Absolute Metabolite Concentrations and Implied Enzyme Active Site Occupancy in Escherichia coli

Department of Chemistry and Lewis-Sigler Institute for Integrative Genomics, Princeton University, Princeton, New Jersey, USA.
Nature Chemical Biology (Impact Factor: 13). 07/2009; 5(8):593-9. DOI: 10.1038/nchembio.186
Source: PubMed

ABSTRACT Absolute metabolite concentrations are critical to a quantitative understanding of cellular metabolism, as concentrations impact both the free energies and rates of metabolic reactions. Here we use LC-MS/MS to quantify more than 100 metabolite concentrations in aerobic, exponentially growing Escherichia coli with glucose, glycerol or acetate as the carbon source. The total observed intracellular metabolite pool was approximately 300 mM. A small number of metabolites dominate the metabolome on a molar basis, with glutamate being the most abundant. Metabolite concentration exceeds K(m) for most substrate-enzyme pairs. An exception is lower glycolysis, where concentrations of intermediates are near the K(m) of their consuming enzymes and all reactions are near equilibrium. This may facilitate efficient flux reversibility given thermodynamic and osmotic constraints. The data and analyses presented here highlight the ability to identify organizing metabolic principles from systems-level absolute metabolite concentration data.

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    • "The lytic tension of Escherichia coli membranes equates to around 250 mmHg applied pressure across the membrane and this can be achieved by a simple rise in the concentrations of cytoplasmic metabolites of around 10 mM [3]. In addition, extant metabolism predominantly generates anions [30] that must be accompanied by either protons generated from metabolism or other cations, which today are principally potassium or sodium ions, though some contribution from magnesium and organic polycations (polyamines) are also evident in today's cytoplasm [30]. The movements of K + and Na + in exchange for protons would be required to stabilise the cytoplasmic pH [31], so channel functions might initially have also evolved for this purpose. "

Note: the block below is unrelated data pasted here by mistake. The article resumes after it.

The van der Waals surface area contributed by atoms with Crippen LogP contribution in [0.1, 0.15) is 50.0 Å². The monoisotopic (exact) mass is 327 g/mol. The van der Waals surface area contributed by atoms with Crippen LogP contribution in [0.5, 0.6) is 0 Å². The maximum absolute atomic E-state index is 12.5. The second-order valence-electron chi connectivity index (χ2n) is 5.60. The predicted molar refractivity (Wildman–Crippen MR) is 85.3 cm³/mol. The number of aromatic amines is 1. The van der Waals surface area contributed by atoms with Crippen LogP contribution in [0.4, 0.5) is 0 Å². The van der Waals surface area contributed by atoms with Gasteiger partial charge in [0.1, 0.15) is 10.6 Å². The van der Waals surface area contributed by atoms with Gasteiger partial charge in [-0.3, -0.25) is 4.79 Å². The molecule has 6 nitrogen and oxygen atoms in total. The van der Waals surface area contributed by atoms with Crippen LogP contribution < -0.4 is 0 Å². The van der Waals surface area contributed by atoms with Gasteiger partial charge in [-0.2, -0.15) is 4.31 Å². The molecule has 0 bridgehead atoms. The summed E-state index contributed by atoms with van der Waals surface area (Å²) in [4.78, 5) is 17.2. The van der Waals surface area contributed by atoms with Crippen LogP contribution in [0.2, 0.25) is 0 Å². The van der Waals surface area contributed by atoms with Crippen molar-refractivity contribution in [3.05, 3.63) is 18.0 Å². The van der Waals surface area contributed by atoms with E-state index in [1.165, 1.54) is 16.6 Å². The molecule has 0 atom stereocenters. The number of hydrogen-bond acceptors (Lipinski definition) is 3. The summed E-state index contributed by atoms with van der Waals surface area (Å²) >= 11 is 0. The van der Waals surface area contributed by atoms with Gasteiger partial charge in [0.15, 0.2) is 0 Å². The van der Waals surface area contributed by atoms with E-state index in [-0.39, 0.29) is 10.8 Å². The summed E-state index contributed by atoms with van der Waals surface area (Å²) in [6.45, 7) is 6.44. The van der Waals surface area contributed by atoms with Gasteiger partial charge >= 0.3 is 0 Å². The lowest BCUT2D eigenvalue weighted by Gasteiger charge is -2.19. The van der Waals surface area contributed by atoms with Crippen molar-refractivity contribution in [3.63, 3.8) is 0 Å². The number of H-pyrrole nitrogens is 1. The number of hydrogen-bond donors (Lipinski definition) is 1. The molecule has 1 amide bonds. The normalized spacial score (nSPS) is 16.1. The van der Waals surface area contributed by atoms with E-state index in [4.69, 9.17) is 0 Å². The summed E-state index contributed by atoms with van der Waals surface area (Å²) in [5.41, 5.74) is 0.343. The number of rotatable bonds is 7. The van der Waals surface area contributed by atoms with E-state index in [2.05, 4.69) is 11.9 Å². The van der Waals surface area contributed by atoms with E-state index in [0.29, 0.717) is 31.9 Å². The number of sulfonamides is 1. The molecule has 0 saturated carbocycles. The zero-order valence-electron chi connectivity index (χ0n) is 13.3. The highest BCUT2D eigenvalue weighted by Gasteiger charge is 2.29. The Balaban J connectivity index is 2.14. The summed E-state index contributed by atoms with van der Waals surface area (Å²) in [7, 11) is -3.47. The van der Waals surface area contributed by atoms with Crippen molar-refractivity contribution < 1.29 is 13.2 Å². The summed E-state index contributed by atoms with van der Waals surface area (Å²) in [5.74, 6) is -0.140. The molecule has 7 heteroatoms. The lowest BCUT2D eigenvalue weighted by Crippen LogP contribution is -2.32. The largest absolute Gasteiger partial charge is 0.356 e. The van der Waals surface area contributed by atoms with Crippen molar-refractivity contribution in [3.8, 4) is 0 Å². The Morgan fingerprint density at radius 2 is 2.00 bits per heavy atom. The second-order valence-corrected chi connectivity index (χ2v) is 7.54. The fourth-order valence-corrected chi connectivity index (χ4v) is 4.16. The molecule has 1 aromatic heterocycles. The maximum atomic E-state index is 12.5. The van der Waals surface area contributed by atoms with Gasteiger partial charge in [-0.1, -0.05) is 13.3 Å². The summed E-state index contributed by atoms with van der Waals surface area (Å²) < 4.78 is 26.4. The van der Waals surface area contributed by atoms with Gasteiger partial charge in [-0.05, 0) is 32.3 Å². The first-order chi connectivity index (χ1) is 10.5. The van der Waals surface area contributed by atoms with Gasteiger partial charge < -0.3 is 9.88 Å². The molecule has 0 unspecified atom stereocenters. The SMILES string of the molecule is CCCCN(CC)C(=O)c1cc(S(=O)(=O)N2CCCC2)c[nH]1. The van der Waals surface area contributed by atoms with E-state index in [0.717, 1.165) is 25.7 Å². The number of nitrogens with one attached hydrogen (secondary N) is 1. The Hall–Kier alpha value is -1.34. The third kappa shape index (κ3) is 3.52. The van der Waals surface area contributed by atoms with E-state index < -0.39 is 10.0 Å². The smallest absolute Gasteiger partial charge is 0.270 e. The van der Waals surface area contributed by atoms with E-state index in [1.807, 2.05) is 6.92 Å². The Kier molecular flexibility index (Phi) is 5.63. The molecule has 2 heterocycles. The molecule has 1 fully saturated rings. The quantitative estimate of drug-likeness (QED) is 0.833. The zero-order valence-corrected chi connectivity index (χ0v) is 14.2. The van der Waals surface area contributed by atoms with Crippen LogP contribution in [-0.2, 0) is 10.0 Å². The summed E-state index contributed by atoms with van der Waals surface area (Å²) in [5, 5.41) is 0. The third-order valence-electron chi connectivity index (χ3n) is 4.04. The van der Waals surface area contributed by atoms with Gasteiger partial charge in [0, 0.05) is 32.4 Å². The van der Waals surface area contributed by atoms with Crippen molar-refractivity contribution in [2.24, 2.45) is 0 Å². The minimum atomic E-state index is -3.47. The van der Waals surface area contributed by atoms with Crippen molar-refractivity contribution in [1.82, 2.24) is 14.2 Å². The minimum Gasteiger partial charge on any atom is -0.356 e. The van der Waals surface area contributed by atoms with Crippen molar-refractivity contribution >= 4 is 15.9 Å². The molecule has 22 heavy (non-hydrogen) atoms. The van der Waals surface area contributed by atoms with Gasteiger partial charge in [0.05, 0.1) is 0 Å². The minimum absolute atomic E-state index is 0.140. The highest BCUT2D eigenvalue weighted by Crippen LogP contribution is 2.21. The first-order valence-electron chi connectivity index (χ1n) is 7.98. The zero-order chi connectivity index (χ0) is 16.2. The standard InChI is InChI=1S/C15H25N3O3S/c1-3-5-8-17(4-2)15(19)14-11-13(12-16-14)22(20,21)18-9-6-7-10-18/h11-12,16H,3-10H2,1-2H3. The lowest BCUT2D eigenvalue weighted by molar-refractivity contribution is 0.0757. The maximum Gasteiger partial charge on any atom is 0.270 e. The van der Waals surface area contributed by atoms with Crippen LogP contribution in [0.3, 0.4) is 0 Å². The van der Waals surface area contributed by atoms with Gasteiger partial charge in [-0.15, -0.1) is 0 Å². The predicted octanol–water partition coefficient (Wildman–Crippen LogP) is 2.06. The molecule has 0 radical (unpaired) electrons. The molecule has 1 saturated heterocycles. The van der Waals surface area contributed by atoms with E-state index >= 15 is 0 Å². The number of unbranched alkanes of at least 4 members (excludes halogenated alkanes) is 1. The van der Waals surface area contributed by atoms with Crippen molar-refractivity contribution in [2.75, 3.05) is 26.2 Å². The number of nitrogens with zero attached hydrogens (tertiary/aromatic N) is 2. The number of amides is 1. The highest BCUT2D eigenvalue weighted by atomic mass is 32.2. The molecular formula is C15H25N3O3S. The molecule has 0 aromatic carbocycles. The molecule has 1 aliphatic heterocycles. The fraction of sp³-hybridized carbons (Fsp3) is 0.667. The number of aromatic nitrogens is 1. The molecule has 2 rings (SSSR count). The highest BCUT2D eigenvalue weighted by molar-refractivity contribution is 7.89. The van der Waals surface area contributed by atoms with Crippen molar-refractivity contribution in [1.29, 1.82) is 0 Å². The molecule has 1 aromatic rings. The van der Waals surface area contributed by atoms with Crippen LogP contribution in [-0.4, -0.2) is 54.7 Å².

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    ABSTRACT: Mechanosensitive channels are ubiquitous and highly studied. However, the evolution of the bacterial channels remains enigmatic. It can be argued that mechanosensitivity might be a feature of all membrane proteins with some becoming progressively less sensitive to membrane tension over the course of evolution. Bacteria and archaea exhibit two main classes of channels, MscS and MscL. Present day channels suggest that the evolution of MscL may be highly constrained, whereas MscS has undergone elaboration via gene fusion (and potentially gene fission) events to generate a diversity of channel structures. Some of these channel variants are constrained to a small number of genera or species. Some are only found in higher organisms. Only exceptionally have these diverse channels been investigated in any detail. In this review we consider both the processes that might have led to the evolved complexity but also some of the methods exploiting the explosion of genome sequences to understand (and/or track) their distribution. The role of MscS-related channels in calcium-mediated cell biology events is considered.
    Cell Calcium 12/2014; 57(3). DOI:10.1016/j.ceca.2014.12.011 · 3.51 Impact Factor
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    • "The next step was to target the availability of acetyl-CoA and succinyl-CoA, the two condensation substrates for adipic acid biosynthesis in recombinant E. coli. According to Bennett et al. (2009), intracellular acetyl-CoA and succinyl-CoA concentrations were determined to be 0.61 and 0.23 mM for the aerobically growing cells of E. coli. Analysis of the above adipic acid producers revealed that appreciable levels of acetic acid (1–3 g/L) accumulated in the culture media, while succinic acid did not (data not shown). "
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    Biotechnology and Bioengineering 12/2014; 111(12). DOI:10.1002/bit.25293 · 4.13 Impact Factor
    • "12 h after induction, 25 mL samples were centrifuged (2876 × g, 4 • C, 15 min). Subsequently, pellets were resuspended in quenching buffer (acetonitrile:methanol:H 2 O 4:4:2 with 0.1 M formic acid [33]) at 4 • C and mixed vigorously by vortexing every 3 min while incubating for 10 min on ice, before neutralizing the suspensions with 1 M NH 4 OH. Then, samples were centrifuged again (22,410 × g, 4 • C 10 min). "
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    ChemBioChem 09/2014; 15(13). DOI:10.1002/cbic.201402070 · 3.09 Impact Factor
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